Oahu Hotels

Establishment neighborhood
2199 Kalia Rd., Honolulu
Halekulani may be one of the oldest hotels in Honolulu, and it’s one of the best. A bit more buttoned up than what you’d expect in the land of aloha—but it’s the five-star property’s proximity to all of the best big-name shopping, surfing, eating, and anything else you could possibly want to do in Waikiki that really steps up its game. Plus, the hotel itself is quite lavish—all two oceanfront towers of it—with its unbeatable Diamond Head views and the kind of precisely manicured lawns that attract a fair share of weddings. Days are spent pool-ing, spa-ing, or paddling out in the rolling waves that make up Halekulani’s backyard. And when you’re all activitied-out, kick off your flip-flops and head to the swanky Lewers Lounge—where the lychee martinis are as strong as the dress code is strict. And don’t skip the impressive Sunday brunch (we swoon for the poha berry popovers at Orchids).
‘Alohilani Resort Waikiki Beach
2490 Kalakaua Ave., Honolulu
When ‘Alohilani opened last winter in Waikiki, it filled a much-needed void in Oahu’s packed hotel scene—a modern, super sophisticated property that feels fresh, light, and without a hint of stuffiness or formality (in other words, a place you’ll feel comfortable wearing shorts and flip-flops everywhere). Its 839 guest rooms are outfitted in a clean, calming palette of white, beige, and natural wood, with zero clutter that might distract from the epic Hawaiian views outside (including, in many cases, the iconic slopes of Diamond Head and the endless Pacific Ocean that’s directly across the street). We love the location, too: It’s in the heart of Waikiki, within walking distance to some of the island’s best restaurants, shopping, and sites. But it also feels removed from it all, positioned at the neighborhood’s southern end, near a large city park, so the feeling is much quieter here than at hotels further up the shore. Even if you aren’t staying here, though, it’s worth a visit for a meal at Morimoto Asia Waikiki, helmed by “Iron Chef” Masaharu Morimoto. Grab a seat on the open-air terrace overlooking Kalakaua Avenue (Waikiki’s main strip)…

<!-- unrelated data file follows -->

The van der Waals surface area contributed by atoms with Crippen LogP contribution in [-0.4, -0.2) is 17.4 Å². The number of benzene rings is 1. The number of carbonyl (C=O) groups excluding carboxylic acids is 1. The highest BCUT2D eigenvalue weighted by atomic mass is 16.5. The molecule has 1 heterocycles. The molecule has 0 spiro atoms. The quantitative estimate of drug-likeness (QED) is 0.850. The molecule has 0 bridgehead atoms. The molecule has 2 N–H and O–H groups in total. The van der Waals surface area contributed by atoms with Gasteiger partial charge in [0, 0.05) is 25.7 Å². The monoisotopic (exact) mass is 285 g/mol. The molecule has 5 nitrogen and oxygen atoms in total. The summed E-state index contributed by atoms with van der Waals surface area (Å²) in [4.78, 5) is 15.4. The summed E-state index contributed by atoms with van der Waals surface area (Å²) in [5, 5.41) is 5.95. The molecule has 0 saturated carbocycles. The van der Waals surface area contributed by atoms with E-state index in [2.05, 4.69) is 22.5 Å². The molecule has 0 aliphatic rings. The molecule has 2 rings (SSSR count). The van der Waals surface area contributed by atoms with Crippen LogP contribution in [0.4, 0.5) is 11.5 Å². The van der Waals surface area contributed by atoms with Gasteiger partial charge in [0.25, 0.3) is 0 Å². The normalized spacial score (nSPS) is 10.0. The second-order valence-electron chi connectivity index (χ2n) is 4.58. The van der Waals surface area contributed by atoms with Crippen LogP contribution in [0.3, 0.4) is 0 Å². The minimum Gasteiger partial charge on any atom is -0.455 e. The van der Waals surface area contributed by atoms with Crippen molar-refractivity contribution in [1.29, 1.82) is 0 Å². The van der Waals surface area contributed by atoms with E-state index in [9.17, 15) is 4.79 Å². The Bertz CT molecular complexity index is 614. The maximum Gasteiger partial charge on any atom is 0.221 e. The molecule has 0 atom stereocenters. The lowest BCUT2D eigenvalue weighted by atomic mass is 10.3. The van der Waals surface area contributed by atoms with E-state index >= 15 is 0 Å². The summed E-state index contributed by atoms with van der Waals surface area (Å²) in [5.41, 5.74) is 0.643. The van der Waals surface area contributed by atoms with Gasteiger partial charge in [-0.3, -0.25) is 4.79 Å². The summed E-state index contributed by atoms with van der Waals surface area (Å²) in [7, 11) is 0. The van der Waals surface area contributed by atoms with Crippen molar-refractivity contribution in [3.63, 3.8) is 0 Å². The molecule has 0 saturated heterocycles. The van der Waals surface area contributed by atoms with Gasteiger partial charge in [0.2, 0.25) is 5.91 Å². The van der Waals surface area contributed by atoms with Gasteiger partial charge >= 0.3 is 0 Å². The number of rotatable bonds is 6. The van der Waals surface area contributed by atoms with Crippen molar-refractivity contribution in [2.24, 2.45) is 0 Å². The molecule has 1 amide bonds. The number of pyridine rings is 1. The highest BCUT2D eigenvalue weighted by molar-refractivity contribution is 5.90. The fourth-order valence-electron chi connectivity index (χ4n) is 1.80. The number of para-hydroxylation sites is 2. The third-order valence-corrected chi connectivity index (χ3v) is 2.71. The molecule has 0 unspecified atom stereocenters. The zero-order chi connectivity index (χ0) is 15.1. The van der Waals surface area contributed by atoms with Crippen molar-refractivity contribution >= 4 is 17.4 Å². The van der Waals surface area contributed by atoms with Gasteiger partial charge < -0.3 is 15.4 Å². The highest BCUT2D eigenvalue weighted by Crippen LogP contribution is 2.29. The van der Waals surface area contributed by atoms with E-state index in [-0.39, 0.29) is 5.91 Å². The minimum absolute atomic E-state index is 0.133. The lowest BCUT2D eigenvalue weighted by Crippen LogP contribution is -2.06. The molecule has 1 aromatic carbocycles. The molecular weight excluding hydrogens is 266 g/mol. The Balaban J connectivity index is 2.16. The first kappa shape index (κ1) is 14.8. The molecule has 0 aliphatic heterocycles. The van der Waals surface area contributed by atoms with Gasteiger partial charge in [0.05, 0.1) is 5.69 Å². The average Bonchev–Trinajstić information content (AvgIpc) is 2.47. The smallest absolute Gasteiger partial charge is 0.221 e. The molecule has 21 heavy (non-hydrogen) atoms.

The Surfjack Hotel
412 Lewers St., Honolulu
Most of the hotels in Waikiki read a bit touristy and over-the-top for our tastes, so the understated Surfjack, with its laid-back, hipster vibe is a more than welcome addition. Expect to see bamboo, bright colors, and staff decked out in Hawaiian-print shirts, though all those classic décor motifs are cooly balanced by mid-century furniture and modern pieces of art. The hotel is also home to an excellent restaurant (helmed by local chef hero Ed Kenney) and Olive & Oliver, a smaller outpost of the Oliver boutique that’s outfitted with a sweet little coffee bar serving Café Vita espresso and cold brew.
The Modern Honolulu
1775 Ala Moana Blvd., Honolulu
So, the first thing to know is that this is not on the beach but rather along the marina. We’d suggest taking advantage of the location by renting an open-top jeep and exploring the wilds of Hawaii on the North Shore. The hotel itself is more boutique-y than resort, and feels airy, clean and crisp, with lots of white. The vibe is young, cool, modern—less expensive Hawaii—with a spring break vibe for the upwardly mobile. There are four bars, a nightclub (which gets pretty crazy at night), and an ‘adult’ pool where people can be found drinking coconut mojitos in the shallow end at pretty much all hours.